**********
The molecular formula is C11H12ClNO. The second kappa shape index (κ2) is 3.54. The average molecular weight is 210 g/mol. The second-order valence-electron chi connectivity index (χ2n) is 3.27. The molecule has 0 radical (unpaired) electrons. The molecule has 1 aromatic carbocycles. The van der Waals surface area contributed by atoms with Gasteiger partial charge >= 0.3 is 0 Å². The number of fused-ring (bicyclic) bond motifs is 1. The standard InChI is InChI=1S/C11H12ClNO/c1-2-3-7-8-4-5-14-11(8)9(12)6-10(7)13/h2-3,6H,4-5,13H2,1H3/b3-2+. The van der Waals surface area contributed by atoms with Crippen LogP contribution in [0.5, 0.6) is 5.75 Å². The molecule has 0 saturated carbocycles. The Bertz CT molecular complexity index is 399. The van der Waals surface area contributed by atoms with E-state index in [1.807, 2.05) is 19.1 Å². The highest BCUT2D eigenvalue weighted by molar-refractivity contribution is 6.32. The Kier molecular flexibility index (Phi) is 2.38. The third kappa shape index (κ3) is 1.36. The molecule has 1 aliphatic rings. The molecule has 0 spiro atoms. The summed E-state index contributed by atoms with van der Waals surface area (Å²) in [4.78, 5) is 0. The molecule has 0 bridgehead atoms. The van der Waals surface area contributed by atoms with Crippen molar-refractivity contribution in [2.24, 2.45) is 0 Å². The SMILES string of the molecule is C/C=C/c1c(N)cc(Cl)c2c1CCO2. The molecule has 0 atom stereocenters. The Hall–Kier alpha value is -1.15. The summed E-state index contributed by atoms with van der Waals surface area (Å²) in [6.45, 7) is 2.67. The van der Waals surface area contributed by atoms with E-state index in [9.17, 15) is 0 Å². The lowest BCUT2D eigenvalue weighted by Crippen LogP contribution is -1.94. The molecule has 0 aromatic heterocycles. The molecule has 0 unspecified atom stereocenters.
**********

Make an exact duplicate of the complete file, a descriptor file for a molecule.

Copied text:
The molecular formula is C11H12ClNO. The second kappa shape index (κ2) is 3.54. The average molecular weight is 210 g/mol. The second-order valence-electron chi connectivity index (χ2n) is 3.27. The molecule has 0 radical (unpaired) electrons. The molecule has 1 aromatic carbocycles. The van der Waals surface area contributed by atoms with Gasteiger partial charge >= 0.3 is 0 Å². The number of fused-ring (bicyclic) bond motifs is 1. The standard InChI is InChI=1S/C11H12ClNO/c1-2-3-7-8-4-5-14-11(8)9(12)6-10(7)13/h2-3,6H,4-5,13H2,1H3/b3-2+. The van der Waals surface area contributed by atoms with Crippen LogP contribution in [0.5, 0.6) is 5.75 Å². The molecule has 0 saturated carbocycles. The Bertz CT molecular complexity index is 399. The van der Waals surface area contributed by atoms with E-state index in [1.807, 2.05) is 19.1 Å². The highest BCUT2D eigenvalue weighted by molar-refractivity contribution is 6.32. The Kier molecular flexibility index (Phi) is 2.38. The third kappa shape index (κ3) is 1.36. The molecule has 1 aliphatic rings. The molecule has 0 spiro atoms. The summed E-state index contributed by atoms with van der Waals surface area (Å²) in [4.78, 5) is 0. The molecule has 0 bridgehead atoms. The van der Waals surface area contributed by atoms with Crippen molar-refractivity contribution in [2.24, 2.45) is 0 Å². The SMILES string of the molecule is C/C=C/c1c(N)cc(Cl)c2c1CCO2. The molecule has 0 atom stereocenters. The Hall–Kier alpha value is -1.15. The summed E-state index contributed by atoms with van der Waals surface area (Å²) in [6.45, 7) is 2.67. The van der Waals surface area contributed by atoms with E-state index in [9.17, 15) is 0 Å². The lowest BCUT2D eigenvalue weighted by Crippen LogP contribution is -1.94. The molecule has 0 aromatic heterocycles. The molecule has 0 unspecified atom stereocenters.